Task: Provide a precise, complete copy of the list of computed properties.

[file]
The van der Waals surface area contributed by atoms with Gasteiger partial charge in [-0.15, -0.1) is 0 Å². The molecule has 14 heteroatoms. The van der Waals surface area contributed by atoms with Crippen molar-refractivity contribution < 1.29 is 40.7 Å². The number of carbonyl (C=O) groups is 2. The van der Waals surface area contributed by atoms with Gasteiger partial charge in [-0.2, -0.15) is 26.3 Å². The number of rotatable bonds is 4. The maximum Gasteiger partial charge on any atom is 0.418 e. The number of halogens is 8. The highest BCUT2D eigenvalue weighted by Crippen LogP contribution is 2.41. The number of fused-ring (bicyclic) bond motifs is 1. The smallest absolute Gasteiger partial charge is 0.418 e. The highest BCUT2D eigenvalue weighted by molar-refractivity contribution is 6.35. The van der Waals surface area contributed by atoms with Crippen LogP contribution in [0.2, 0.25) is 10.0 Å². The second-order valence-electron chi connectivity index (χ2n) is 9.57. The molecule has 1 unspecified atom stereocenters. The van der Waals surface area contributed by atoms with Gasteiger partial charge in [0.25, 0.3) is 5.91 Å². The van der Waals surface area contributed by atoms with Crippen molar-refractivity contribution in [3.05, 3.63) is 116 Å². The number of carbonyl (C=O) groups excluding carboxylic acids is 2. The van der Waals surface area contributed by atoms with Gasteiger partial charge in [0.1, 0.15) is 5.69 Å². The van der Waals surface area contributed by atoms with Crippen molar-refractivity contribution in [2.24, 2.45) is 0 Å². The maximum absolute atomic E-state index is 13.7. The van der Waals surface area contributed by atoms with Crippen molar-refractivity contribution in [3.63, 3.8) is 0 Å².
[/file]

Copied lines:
The van der Waals surface area contributed by atoms with Gasteiger partial charge in [-0.15, -0.1) is 0 Å². The molecule has 14 heteroatoms. The van der Waals surface area contributed by atoms with Crippen molar-refractivity contribution < 1.29 is 40.7 Å². The number of carbonyl (C=O) groups is 2. The van der Waals surface area contributed by atoms with Gasteiger partial charge in [-0.2, -0.15) is 26.3 Å². The number of rotatable bonds is 4. The maximum Gasteiger partial charge on any atom is 0.418 e. The number of halogens is 8. The highest BCUT2D eigenvalue weighted by Crippen LogP contribution is 2.41. The number of fused-ring (bicyclic) bond motifs is 1. The smallest absolute Gasteiger partial charge is 0.418 e. The highest BCUT2D eigenvalue weighted by molar-refractivity contribution is 6.35. The van der Waals surface area contributed by atoms with Crippen LogP contribution in [0.2, 0.25) is 10.0 Å². The second-order valence-electron chi connectivity index (χ2n) is 9.57. The molecule has 1 unspecified atom stereocenters. The van der Waals surface area contributed by atoms with Gasteiger partial charge in [0.25, 0.3) is 5.91 Å². The van der Waals surface area contributed by atoms with Crippen molar-refractivity contribution in [3.05, 3.63) is 116 Å². The number of carbonyl (C=O) groups excluding carboxylic acids is 2. The van der Waals surface area contributed by atoms with Gasteiger partial charge in [0.1, 0.15) is 5.69 Å². The van der Waals surface area contributed by atoms with Crippen molar-refractivity contribution in [2.24, 2.45) is 0 Å². The maximum absolute atomic E-state index is 13.7. The van der Waals surface area contributed by atoms with Crippen molar-refractivity contribution in [3.63, 3.8) is 0 Å².